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Aga Pawlus
PolishOrigins Team


Joined: 10 Mar 2013
Replies: 646
Location: Poland

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Post Posted: Tue Jun 28, 2016 5:46 am      Post subject: Martin Pollack's lecture in English! "The Myth of Galic
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Those of you who are reading Polish (or German) and are interested in Galicia, for sure know this Austrian writer and journalist. He wrote for "Der Spiegel", translated Polish literature to German, published several books, which are bestsellers in Poland.

I wrote about Pollack's book "Cesarz Ameryki. Wielka ucieczka z Galicji' ("The emperor of America. Great escape from Galicia") on our blog: http://blog.polishorigins.com/2014/01/13/beyond-the-big-water-part-3-the-dark-side-of-the-emigration-the-emigration-hyenas/

There is also the post about Pollack's books by Ute: http://forum.polishorigins.com/viewtopic.php?t=1414

I wanted to share Pollack's writing with you many times, unfortunately I could not find the English versions. There are still no books translated in English, however I found the lecture by Dr. Martin Pollack, “The Myth of Galicia”, presented at the The Eleventh Annual Volodymyr Dylynsky Memorial Lecture, St. Vladimir Institute, Toronto, Canada, 9 March 2016.


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rjaremus



Joined: 12 Feb 2010
Replies: 29

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Post Posted: Tue Jan 17, 2017 7:49 pm      Post subject: The Habsburg Empire
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I have been reading The Habsburg Empire - A New History by Pieter M. Judson focusing upon the Galician Crown Lands. As you know, Galicia was part of the Habsburg, or Austro-Hungarian Empire for about 123 years, so for those with Galician ancestry, 4-5 generations of our ancestors were influenced by this rule. One of the key things about the Galician experience was that the Polish people were allowed to continue to speak Polish and exercise their cultural traditions more so than in areas controlled by the Russians or Germans. This empire was a central European empire comprising the areas we now know as the Czech Republic, Slovakia, Austria, Hungary, Romania, Slovenia, parts of Italy and Serbia along with the Polish provence of Galicia. While German was considered the language of commerce, they allowed people in the various areas to speak their own languages. The peasant "revolution" of 1848 was a key year in European history for the peasants who labored largely as serfs for feudal lords. That said, this is an important book for people interested in understanding the country that our ancestors were a part of and how things changed during the 19th century.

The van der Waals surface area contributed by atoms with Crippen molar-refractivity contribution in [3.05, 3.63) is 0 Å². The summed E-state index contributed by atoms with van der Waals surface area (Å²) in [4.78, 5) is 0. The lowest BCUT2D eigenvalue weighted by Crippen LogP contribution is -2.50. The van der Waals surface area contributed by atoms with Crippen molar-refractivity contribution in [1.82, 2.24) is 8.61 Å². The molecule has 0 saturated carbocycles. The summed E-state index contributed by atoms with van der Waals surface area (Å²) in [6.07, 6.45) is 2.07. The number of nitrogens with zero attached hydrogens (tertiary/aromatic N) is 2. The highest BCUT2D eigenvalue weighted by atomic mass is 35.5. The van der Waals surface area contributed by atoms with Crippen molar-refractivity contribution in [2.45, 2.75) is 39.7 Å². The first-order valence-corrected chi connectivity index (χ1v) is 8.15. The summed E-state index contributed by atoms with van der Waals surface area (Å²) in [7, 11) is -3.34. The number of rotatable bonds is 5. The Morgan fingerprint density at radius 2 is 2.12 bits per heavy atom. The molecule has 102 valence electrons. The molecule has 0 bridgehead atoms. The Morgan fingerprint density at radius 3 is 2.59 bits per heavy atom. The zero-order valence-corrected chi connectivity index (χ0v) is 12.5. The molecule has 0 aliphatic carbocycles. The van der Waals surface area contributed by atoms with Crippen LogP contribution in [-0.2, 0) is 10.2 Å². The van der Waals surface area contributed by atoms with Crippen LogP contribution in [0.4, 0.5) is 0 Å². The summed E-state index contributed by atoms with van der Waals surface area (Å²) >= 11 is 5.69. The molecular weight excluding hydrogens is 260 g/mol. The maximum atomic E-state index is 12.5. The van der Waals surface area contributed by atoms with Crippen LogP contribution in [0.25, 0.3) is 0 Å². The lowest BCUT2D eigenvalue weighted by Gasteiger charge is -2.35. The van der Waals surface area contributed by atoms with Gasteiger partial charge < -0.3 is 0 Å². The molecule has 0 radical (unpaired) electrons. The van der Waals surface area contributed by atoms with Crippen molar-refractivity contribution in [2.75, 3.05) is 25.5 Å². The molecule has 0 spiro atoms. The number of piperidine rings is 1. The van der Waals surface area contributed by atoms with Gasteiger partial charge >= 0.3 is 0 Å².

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rjaremus



Joined: 12 Feb 2010
Replies: 29

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Post Posted: Tue Jan 17, 2017 9:10 pm      Post subject: The Galician Myth lecture
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This was indeed a very insightful lecture. One of the things that Mr. Pollack reminds us is that Galicia was very poor, very agrarian, and quite multi-ethnic. There was little industry with the vast majority of people involved in subsistence living - growning food and animals for ones own consumption. While we tend to idealize the myth of Galicia, the reality is that a tremendous number of Galician's migrated to the US, Canada, Australia, Germany and England to seek a better life. It is interesting that Martin says that many Ukranians (and Poles) knew little of from where they came - other than their own village. I think this lack of knowledge, coupled with the poor conditions made most of the migrants happy to leave and most willing to embrace these western cultures. One thing that I would think would be interesting is to understand if the 45 years of communism, while harsh and difficult for the Polish people - provided some basic benefits - like elimination of the large feudal estates, and universal education, that Galicians may not have gotten as members of the Habsburg Empire or the new Polish state.
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rsowa



Joined: 09 Nov 2013
Replies: 167
Location: Dundee, Michigan, USA

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Post Posted: Wed Jan 18, 2017 8:00 pm      Post subject:
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I agree...the lecture is something every descendant of someone from Galicia needs to listen to and learn from. In my reading, I found a lot has been written about Galician poverty and how hard it was to live there. However, there were exceptions. Of my ancestral families, about 90% were subsistence farmers and lived in poverty, were illiterate and (as best I can tell) never left their home villages. The other 10% were a lot different. They had marketable skills (carpentry, butchers and tanners, cobblers, etc). In addition, they were literate and traveled around quite extensively. Nonetheless, they still left Poland and came to America where they did pretty well for themselves.

Regarding the time during Communism, I am not sure what life was like. What I do know is that my grandfather had a sister that married and stayed in Poland. From 1930-1960 he often sent her money. I have no idea if it made a difference in her life, but apparently it did, because he continued to do it for quite a few years.
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